The role of von Willebrand factor in the pathogenesis of immunothrombosis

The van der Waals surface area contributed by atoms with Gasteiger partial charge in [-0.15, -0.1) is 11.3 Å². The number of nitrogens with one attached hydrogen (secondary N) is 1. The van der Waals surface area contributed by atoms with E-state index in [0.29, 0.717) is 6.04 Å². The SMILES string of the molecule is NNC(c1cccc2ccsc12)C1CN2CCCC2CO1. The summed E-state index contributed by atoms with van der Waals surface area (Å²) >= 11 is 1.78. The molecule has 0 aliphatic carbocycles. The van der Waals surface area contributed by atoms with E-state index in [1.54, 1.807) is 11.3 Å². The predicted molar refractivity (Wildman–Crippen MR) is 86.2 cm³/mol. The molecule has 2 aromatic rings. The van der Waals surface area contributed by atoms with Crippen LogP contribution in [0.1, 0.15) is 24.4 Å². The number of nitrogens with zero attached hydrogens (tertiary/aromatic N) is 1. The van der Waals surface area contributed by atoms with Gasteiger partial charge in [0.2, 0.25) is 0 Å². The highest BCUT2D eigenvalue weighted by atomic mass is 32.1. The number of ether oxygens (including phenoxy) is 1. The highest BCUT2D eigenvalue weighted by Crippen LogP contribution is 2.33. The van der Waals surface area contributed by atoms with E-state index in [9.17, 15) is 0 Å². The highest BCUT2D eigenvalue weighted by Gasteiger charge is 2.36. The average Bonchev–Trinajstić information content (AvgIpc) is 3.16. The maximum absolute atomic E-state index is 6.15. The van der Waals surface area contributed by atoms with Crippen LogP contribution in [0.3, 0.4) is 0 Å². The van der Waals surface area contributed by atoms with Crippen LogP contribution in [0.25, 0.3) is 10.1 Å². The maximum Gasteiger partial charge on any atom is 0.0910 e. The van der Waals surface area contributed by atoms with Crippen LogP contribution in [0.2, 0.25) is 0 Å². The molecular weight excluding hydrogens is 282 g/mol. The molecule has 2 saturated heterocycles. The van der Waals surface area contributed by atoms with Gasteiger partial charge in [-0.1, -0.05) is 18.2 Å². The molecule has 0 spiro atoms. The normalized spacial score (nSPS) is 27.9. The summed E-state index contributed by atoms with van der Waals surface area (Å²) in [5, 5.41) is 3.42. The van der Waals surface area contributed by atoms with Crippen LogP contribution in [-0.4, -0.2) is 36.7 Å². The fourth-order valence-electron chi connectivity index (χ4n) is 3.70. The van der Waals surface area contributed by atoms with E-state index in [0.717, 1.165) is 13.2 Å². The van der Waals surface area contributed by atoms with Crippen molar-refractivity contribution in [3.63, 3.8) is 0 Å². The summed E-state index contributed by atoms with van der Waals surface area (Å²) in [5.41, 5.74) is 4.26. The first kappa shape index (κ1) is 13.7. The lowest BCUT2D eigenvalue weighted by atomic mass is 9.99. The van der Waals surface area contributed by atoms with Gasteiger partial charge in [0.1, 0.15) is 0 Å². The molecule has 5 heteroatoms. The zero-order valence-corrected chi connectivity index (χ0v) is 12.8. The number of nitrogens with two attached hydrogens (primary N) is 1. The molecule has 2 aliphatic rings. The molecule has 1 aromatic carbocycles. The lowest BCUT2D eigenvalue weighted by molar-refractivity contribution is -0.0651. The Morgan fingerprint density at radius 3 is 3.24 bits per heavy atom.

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Pathologic immunothrombosis is the formation of arterial, venous or microvascular thrombi in response to dysregulated activation of the immune system. Inflammatory diseases such as sepsis and obesity are associated with a hypercoagulable state that significantly increases the risk of thrombosis. Von Willebrand factor (VWF) is a hemostatic glycoprotein that mediates platelet aggregation at the site of vessel injury and carriers the coagulation cofactor, factor VIII, in circulation. The plasma concentration and procoagulant function of VWF are influenced by inflammation and elevated VWF levels are an established risk factor for thrombosis. The mechanisms by which inflammation interacts with VWF and other procoagulant effectors to promote thrombosis are incompletely understood. In this thesis I describe VWF as both an effector of inflammation and a potentiator of immunothrombotic disease. We first showed that extracellular histones are potent inducers of endothelial cell VWF and mediate subsequent platelet capture in vitro. We also characterized the relationship between VWF levels and inflammatory mediators in murine and human models of acute and chronic inflammatory disease. We next used a mouse model of deep-vein thrombosis to assess the underlying prothrombotic phenotype associated with stabilin-2 deficiency, a scavenger receptor that was recently associated with increased risk of unprovoked venous thromboembolism. Deficiency of stabilin-2 produced a hypercoagulable state that was independent of VWF levels and was significantly associated with increased venous thrombogenicity. Finally, we used a mouse model of diet-induced obesity to study the role of VWF in a complex, thrombo-inflammatory disease. We demonstrated that VWF is critical for obesity-mediated immunothrombosis and is integral to both thrombus initiation and propagation. These findings add to the growing rationale for targeting VWF-specific interactions in the context of immunothrombotic disease.